Argonne, IL (AHN) - Scientists at U.S. Department of Energy's Argonne National Laboratory are utilizing algae for production of the next generation of renewable fuels - hydrogen gas.
Senior chemist David Tiede believed that there is a fundamental advantage in looking at the production of hydrogen by photosynthesis as a renewable fuel. Some species of algae, a kind of unicellular plant, contain an enzyme called hydrogenase that can produce small amounts of hydrogen gas.
"Right now, ethanol is being produced from corn, but generating ethanol from corn is a thermodynamically much more inefficient process," Tiede told Science Daily.
Tiede and his group are attempting to find a way to take the part of the enzyme that creates the gas and introduce it into the photosynthesis process. The result would be a large amount of hydrogen gas and maybe even to produce some amounts of oxygen.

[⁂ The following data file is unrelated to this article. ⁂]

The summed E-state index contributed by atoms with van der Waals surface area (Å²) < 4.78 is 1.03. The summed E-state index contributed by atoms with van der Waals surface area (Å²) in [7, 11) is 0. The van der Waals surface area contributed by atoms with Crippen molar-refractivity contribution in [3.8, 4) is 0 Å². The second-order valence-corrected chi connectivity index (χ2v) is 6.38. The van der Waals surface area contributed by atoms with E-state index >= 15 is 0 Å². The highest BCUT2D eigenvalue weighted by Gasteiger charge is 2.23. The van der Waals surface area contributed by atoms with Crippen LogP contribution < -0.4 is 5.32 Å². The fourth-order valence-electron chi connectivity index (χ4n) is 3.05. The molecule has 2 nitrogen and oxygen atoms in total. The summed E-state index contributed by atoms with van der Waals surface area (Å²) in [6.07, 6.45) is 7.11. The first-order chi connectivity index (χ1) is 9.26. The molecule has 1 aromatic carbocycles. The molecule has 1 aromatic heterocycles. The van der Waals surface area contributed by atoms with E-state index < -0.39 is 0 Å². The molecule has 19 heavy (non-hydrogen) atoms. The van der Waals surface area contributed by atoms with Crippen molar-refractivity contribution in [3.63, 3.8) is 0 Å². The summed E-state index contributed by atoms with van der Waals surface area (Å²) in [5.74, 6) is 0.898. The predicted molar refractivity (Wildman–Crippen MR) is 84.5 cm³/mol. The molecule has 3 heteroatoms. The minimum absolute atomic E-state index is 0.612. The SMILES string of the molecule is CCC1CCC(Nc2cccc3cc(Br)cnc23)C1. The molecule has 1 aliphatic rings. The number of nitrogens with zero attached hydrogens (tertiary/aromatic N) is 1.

Algae has several benefits over corn in fuel production. Unlike to corn biofuel, algae biofuel can be grown almost anywhere and harvesting algae is much simpler.
The research was financed by the U.S. Department of Energy, Office of Science, Office of Basic Energy Sciences.